Things got to the point where I would volunteer to stay in at break times and help the teacher with absolutely anything, all to avoid going outside. However, I luckily made one friend not long after this, a girl called Lauren. She was being bullied too and we just sort of banded together so we weren’t alone. Thanks to her, he wasn’t able to physically bully quite as much, although the verbal abuse never stopped and he still managed to sporadically get a punch or two in for the next few years. I was constantly on-edge and scared. In the end, it only stopped because he moved to live with his dad, changing schools in the process.
But, by this point, the damage had already been done. I’d changed to the point where I would have been almost unrecognisable to Mr Bradley and Mrs M. Gone was the happy, bubbly, carefree kid that would talk to anyone.
In her place was a young girl who dreaded waking up in the mornings and was slowly slipping into depression, despite her best efforts to hold everything together for her parents’ sake.
Don’t get me wrong, I had a happy home life with parents who loved me and would support and encourage me in anything I did. But they never knew the full extent of what was happening at school - I’m not even sure that they do to this day. I was too scared to tell them what was going on.
After being bullied right up until the day I left primary school, I thought that moving up to secondary school would give me the fresh start that I needed. I was put in a class with only two other people from my old school - Lauren and another girl, who I was on speaking terms with. So, I thought that I stood a chance of things being different this time.
But surprise, surprise, the bullying started again on that very first day.
Lauren was getting bullied just as bad as me (if not worse), and she eventually moved forms later in the year, leaving me on my own again. I was offered the option to move with her but I was stubborn; I was determined to stick it out and not let the bullies win. Maybe not the smartest thing I’ve ever done. But, then again, the form she was moved into included some of the people who bullied me in primary school - so I doubt it would have made too much of a difference in the end.
In the interest of keeping my story at a reasonable length, I’ll skip over the next 5 years. The simple version is I made a few friends and, even though I was still badly bullied at times, I survived. I forced myself to exist from one day to the next. That might sound so melodramatic, but it’s true. Of course, I had good days and do have some fond and funny memories of being at school, but they were few and far between.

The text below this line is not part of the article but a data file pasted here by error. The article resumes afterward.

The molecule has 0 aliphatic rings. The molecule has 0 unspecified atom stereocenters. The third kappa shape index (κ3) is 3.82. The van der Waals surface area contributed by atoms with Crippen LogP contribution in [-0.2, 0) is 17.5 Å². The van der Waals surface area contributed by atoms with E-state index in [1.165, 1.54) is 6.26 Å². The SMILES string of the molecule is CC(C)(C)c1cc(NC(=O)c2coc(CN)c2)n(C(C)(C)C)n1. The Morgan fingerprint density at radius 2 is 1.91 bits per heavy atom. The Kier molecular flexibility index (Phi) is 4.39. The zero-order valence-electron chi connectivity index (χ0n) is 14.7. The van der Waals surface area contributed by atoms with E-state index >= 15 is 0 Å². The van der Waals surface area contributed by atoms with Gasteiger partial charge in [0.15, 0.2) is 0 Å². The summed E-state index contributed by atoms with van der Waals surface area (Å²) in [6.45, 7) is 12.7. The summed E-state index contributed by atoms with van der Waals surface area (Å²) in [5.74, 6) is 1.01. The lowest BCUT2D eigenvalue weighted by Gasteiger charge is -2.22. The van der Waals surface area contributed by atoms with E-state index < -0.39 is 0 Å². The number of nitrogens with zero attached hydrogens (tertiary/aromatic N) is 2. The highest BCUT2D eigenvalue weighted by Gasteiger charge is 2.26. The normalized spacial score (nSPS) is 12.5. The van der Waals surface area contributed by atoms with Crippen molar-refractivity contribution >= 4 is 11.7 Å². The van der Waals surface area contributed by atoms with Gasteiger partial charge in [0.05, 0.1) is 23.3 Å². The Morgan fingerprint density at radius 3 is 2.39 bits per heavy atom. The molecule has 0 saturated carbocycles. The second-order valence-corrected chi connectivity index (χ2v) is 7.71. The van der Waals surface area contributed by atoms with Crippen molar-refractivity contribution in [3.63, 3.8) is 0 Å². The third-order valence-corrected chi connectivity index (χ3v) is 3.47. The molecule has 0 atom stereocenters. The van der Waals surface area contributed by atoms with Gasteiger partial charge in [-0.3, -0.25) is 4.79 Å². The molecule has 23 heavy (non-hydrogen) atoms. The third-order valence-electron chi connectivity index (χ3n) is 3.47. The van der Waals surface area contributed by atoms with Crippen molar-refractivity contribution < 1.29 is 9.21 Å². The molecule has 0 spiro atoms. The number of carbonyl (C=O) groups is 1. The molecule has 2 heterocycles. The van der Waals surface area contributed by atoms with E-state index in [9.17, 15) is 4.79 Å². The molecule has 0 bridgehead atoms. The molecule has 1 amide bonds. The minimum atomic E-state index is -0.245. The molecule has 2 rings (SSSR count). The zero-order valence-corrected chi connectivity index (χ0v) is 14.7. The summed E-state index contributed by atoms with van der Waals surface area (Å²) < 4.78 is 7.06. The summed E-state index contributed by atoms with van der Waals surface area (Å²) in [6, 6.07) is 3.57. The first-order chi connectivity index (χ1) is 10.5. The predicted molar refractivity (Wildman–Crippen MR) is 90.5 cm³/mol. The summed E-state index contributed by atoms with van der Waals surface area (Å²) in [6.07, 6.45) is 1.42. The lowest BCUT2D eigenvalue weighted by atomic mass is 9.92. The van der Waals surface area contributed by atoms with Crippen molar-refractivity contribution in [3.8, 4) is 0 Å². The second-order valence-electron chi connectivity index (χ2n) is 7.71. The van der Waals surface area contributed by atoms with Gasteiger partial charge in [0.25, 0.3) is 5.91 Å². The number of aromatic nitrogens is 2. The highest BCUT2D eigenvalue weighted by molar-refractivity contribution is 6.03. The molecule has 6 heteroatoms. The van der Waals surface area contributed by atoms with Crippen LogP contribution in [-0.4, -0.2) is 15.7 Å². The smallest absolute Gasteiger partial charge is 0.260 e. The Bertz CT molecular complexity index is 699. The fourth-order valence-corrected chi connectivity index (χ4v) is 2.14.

After leaving school I really hoped I’d be able to start afresh, to forget all that happened to me and get back to the happy little girl I used to be. But, that was some serious wishful thinking on my part. Because what people don’t seem to realise is, you never really “get over” bullying. It can mean you end up with constant anxiety and intruding thoughts:
That stranger laughing with their friends? They’re laughing at you. That person looking at you? They don’t like the way you look. That guy that’s flirting with you? He’s only doing it as a joke to get a laugh from his friends.
And that anxiety stays with you, day in, day out.
The worst thing is, the bullies probably don’t even remember you - but you will remember them for the rest of your life. I saw the guy from primary school nearly 10 years later in secondary school. He looked right at me, without any sign of recognition. I, on the other hand, ran into the toilets having a full-blown panic attack. Just seeing him brought on flashbacks.
The people who bully pass it off as “just a bit of fun” or “banter” (I seriously hate that word). They don’t think through the consequences of their actions. I don’t think they realise we’ll have to live with the trauma of these memories for the rest of our lives.
We are. We will.
To read more of Jade’s story, visit her blog.